Law enforcement officials keep quiet on cocaine seizure
By Perry Smith
Thursday, February 8th, 2018

An unusually large narcotics seizure — more than 44 pounds of cocaine Tuesday night — sparked lots of questions — but few of them are likely to be answered any time soon, officials said Thursday.

“The arrest took place and the (20 kilograms of cocaine) were seized,” said Sgt. Saul Gomez of the California Highway Patrol’s Southern Division, during his explanation of the operation and the unusual steps that were taken afterward as a precautionary measure.

On Tuesday, about 10:20 p.m., CHP officers stopped a commercial vehicle near Lyons Avenue, as it was travelling in the northbound lanes of Interstate 5, on northbound I-5 freeway at Lyons Avenue.

“Upon further investigation, it was determined the driver was transporting approximately 20 kilograms (at least 44 pounds) of cocaine to northern California,” according to the report prepared by CHP officers.

The suspect was described only as a male Hispanic in his 40s.

Once an arrest is made, the suspect’s name is generally released as part of the public arrest record, which officials acknowledged in an interview Thursday.

“For the protection of the driver involved, we are withholding his name for the time being,” he said, “(as well as) details regarding the investigation — that is still ongoing.”

Gomez could not release any additional information other than confirming the drugs were believed to headed to Northern California.

A DEA official said earlier this week that officials tend to see drugs heading in a northerly direction and cash coming back on the other side of Interstate 5. The operation did not appear to have any federal involvement, according to DEA and FBI officials who were contacted Wednesday by The Signal.

However, those officials also cautioned that if there was involvement by another agency, it’s very possible that information would also not be released pending the outcome of the investigation.

“The driver is being questioned regarding his knowledge of the cargo,” Gomez said, adding that he couldn’t comment on whether there was involvement suspected from an organized crime syndicate, i.e. a street gang or a larger cartel.

“At this time, we cannot confirm any involvement by any street gang or any cartel,” Gomez said, adding, “however, we do know that the production of 20 kilograms of cocaine is not easy, and thus you can fill in the blanks with other people’s involvement.”

Gomez said CHP officers are still investigating but any charges filed with prosecutors would take place at the end of their investigation.

Jim Holt contributed to this report.

About the author

Perry Smith

Perry Smith

Law enforcement officials keep quiet on cocaine seizure

An unusually large narcotics seizure — more than 44 pounds of cocaine Tuesday night — sparked lots of questions — but few of them are likely to be answered any time soon, officials said Thursday.

“The arrest took place and the (20 kilograms of cocaine) were seized,” said Sgt. Saul Gomez of the California Highway Patrol’s Southern Division, during his explanation of the operation and the unusual steps that were taken afterward as a precautionary measure.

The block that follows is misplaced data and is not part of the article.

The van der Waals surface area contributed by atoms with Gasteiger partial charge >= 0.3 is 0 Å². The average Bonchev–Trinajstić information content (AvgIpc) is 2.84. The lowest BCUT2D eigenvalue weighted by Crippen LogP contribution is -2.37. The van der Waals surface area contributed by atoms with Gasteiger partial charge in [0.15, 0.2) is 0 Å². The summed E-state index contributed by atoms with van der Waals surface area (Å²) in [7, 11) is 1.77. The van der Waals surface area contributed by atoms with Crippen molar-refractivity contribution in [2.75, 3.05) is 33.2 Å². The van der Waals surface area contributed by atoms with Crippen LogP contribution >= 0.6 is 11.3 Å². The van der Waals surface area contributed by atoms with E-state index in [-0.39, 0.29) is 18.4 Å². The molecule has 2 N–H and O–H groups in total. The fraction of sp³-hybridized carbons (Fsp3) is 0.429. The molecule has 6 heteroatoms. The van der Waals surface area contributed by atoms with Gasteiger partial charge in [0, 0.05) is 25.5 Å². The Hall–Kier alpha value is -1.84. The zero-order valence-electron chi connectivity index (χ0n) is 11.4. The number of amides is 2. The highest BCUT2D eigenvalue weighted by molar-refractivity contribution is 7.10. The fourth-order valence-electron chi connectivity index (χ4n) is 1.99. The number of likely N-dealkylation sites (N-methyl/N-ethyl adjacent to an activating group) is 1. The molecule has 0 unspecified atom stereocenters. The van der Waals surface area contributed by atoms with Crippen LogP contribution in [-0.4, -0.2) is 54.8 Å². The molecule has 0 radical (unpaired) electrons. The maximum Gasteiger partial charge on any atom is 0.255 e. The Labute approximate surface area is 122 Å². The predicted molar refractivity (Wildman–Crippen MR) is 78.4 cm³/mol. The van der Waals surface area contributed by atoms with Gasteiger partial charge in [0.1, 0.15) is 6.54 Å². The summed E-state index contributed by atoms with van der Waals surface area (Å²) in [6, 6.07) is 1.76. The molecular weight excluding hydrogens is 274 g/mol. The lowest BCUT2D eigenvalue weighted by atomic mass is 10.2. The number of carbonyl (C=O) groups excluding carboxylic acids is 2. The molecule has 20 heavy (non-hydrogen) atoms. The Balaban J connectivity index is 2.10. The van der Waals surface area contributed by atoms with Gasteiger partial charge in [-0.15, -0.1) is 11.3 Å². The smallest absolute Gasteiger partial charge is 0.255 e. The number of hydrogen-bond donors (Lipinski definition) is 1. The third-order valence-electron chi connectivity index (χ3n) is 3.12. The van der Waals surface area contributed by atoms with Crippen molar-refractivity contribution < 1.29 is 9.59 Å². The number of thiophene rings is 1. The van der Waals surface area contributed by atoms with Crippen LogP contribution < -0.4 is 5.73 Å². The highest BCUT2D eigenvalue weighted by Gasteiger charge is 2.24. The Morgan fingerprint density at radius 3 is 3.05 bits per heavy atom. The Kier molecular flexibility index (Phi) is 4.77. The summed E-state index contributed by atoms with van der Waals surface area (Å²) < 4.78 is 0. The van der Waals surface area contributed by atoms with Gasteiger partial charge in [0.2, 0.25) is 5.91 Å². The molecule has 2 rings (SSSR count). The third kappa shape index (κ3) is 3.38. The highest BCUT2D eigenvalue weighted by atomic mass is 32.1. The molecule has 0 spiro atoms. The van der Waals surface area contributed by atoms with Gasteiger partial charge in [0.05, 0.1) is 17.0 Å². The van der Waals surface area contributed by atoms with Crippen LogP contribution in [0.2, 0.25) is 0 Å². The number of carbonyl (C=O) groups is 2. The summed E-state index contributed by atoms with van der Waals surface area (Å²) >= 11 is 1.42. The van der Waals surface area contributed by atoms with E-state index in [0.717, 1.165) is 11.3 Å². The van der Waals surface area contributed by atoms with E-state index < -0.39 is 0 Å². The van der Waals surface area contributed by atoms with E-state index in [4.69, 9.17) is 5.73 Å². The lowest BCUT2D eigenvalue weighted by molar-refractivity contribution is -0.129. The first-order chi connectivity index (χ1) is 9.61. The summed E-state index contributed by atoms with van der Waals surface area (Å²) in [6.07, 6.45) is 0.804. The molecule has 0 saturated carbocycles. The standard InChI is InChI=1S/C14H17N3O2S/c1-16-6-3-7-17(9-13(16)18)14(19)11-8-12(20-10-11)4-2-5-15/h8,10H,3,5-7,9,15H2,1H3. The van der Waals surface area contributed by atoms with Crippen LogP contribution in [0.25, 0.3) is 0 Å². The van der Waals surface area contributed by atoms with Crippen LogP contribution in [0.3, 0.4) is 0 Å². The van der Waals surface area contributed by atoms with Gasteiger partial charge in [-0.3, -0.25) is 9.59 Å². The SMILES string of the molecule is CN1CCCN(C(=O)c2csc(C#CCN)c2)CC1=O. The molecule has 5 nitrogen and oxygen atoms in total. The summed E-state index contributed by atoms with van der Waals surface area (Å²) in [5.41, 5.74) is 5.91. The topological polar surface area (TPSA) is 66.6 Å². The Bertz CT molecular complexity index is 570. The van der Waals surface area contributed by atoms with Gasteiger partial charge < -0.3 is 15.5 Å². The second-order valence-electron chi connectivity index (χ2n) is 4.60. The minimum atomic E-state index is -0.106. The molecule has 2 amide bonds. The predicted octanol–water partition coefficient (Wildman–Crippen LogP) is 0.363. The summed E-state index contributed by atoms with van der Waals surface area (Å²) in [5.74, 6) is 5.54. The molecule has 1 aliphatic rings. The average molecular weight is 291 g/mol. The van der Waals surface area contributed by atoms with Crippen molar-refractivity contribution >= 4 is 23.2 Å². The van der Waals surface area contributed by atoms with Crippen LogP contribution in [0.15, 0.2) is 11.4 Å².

On Tuesday, about 10:20 p.m., CHP officers stopped a commercial vehicle near Lyons Avenue, as it was travelling in the northbound lanes of Interstate 5, on northbound I-5 freeway at Lyons Avenue.

“Upon further investigation, it was determined the driver was transporting approximately 20 kilograms (at least 44 pounds) of cocaine to northern California,” according to the report prepared by CHP officers.

The suspect was described only as a male Hispanic in his 40s.

Once an arrest is made, the suspect’s name is generally released as part of the public arrest record, which officials acknowledged in an interview Thursday.

“For the protection of the driver involved, we are withholding his name for the time being,” he said, “(as well as) details regarding the investigation — that is still ongoing.”

Gomez could not release any additional information other than confirming the drugs were believed to headed to Northern California.

A DEA official said earlier this week that officials tend to see drugs heading in a northerly direction and cash coming back on the other side of Interstate 5. The operation did not appear to have any federal involvement, according to DEA and FBI officials who were contacted Wednesday by The Signal.

However, those officials also cautioned that if there was involvement by another agency, it’s very possible that information would also not be released pending the outcome of the investigation.

“The driver is being questioned regarding his knowledge of the cargo,” Gomez said, adding that he couldn’t comment on whether there was involvement suspected from an organized crime syndicate, i.e. a street gang or a larger cartel.

“At this time, we cannot confirm any involvement by any street gang or any cartel,” Gomez said, adding, “however, we do know that the production of 20 kilograms of cocaine is not easy, and thus you can fill in the blanks with other people’s involvement.”

Gomez said CHP officers are still investigating but any charges filed with prosecutors would take place at the end of their investigation.

Jim Holt contributed to this report.